Question:

Greetings brother Hamilton,

I am perplexed as to what the later part of Colossians 2:12 means, "Buried with him in baptism, wherein also ye are risen with him through the faith of the operation of God, who hath raised him from the dead." Does this part of the scripture mean our subjective faith in the working of God is what raised us from spiritual death or when it says "the faith" is it in reference to the objective faith which is spoken by Jude 3? I have taught it is the later because of Romans 1:16. Paul says the gospel is the power of God to save and our personal faith is just a condition we must obey in order to be saved.

Also after reading an Interlinear Bible, in Ephesians 2:8 the definite article "the" is placed before faith. Does this also mean that when faith is spoken of in Ephesians 2:8 it is referring to the gospel and not a sinner's personal faith as the medium of which God's grace is imparted? I have taught it is in reference to the gospel instead of our personal faith because of Romans 1:16, "Gospel is power of God unto salvation" and Titus 2:11, "For the grace of God has appeared that offers salvation to all people Teaching us that, denying ungodliness and worldly lusts, we should live sensibly, righteously, and godly, in this present world;" and I concluded that only the word of God teaches (II Timothy 3:16-17). So am I in error?

Thanks for your time.


Answer:

When you are dealing with another language, you must be careful not to apply the rules of your language to the other language. Greek has a definite article, which is translated as "the" in English. However, it doesn't always function in the same manner as "the" does in English. For example, "Greek often uses the definite article before a proper name. For example, you will often find ο Θεός (the God) or ο Ιησυς (the Jesus)" [William D. Mounce, Basics of Biblical Greek]. The "the" is dropped because in English we don't put "the" in front of names. "Greek often includes the article with abstract nouns, such as "the Truth" (η αληεια), although English does not normally use the article" [ibid.] Therefore, when you see "the faith" in Greek it can be translated as "faith" or "the faith" depending on the context.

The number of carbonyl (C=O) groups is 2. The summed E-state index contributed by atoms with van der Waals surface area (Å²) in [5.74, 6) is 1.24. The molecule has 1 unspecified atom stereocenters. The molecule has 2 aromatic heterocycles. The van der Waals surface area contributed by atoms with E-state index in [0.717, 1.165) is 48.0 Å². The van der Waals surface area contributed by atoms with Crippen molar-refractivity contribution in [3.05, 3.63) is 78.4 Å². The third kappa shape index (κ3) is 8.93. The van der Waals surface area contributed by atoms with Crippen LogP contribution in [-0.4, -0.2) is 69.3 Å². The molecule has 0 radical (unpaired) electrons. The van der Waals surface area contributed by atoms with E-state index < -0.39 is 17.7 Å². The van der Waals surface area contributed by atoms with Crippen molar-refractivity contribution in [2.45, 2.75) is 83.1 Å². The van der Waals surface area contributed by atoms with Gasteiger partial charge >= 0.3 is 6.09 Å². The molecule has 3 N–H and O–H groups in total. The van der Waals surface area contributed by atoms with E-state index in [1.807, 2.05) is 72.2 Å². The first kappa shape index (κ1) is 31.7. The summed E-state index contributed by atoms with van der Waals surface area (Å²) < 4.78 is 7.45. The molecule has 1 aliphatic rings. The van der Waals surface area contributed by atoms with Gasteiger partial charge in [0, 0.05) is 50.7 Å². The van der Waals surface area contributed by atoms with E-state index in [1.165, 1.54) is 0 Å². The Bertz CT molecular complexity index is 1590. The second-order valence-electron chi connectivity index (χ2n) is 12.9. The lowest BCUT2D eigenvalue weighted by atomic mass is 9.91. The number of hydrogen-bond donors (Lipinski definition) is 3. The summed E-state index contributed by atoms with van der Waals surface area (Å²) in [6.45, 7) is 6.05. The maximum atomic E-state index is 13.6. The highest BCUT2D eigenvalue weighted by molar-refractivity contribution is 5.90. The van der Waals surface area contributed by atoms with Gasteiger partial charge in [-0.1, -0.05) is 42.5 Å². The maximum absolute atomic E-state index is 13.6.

"having been buried with Him in baptism, in which you were also raised up with Him through faith in the working of God, who raised Him from the dead" (Colossians 2:12 NASB).

In this context "faith" is not being used as a system of belief but of the individual being raised up. It is a faith in the working of God; that is, because God raised Jesus from the dead, the person buried in baptism believes that he is raised up having died to sin. "Or do you not know that all of us who have been baptized into Christ Jesus have been baptized into His death? Therefore we have been buried with Him through baptism into death, so that as Christ was raised from the dead through the glory of the Father, so we too might walk in newness of life. For if we have become united with Him in the likeness of His death, certainly we shall also be in the likeness of His resurrection, knowing this, that our old self was crucified with Him, in order that our body of sin might be done away with, so that we would no longer be slaves to sin; knowing this, that our old self was crucified with Him, in order that our body of sin might be done away with, so that we would no longer be slaves to sin; Now if we have died with Christ, we believe that we shall also live with Him, knowing that Christ, having been raised from the dead, is never to die again; death no longer is master over Him. For the death that He died, He died to sin once for all; but the life that He lives, He lives to God. Even so consider yourselves to be dead to sin, but alive to God in Christ Jesus" (Romans 6:3-11). Colossians 2:12 is saying the same thing as Romans 6:3-11 but in a much more abbreviated form.

In Ephesians 2:8, the "the" before "faith" does not appear in all manuscripts. But whether it is there or not, it still doesn't alter whether a "the" is needed in the translation to English.

"For by grace you have been saved through faith; and that not of yourselves, it is the gift of God" (Ephesians 2:8).

Here you might argue that we are saved by the system of faith, such as in Romans 1:16, "For I am not ashamed of the gospel of Christ, for it is the power of God to salvation for everyone who believes, for the Jew first and also for the Greek." But notice that personal belief is still required. The Gospel is the power of God for salvation, but it doesn't automatically save everyone one. It only saves those who believe in it. Therefore we are saved by the Gospel (the Faith) through our faith. Personal faith in God's work is required in order to be saved. "But without faith it is impossible to please Him, for he who comes to God must believe that He is, and that He is a rewarder of those who diligently seek Him" (Hebrews 11:6). But that personal faith cannot exist without something to believe in. "So then faith comes by hearing, and hearing by the word of God" (Romans 10:17). This is likely what Paul meant when he said, "For in it the righteousness of God is revealed from faith to faith; as it is written, "The just shall live by faith"" (Romans 1:17). The righteousness of God is revealed from the faith (the Gospel) leading to or producing faith in the individual.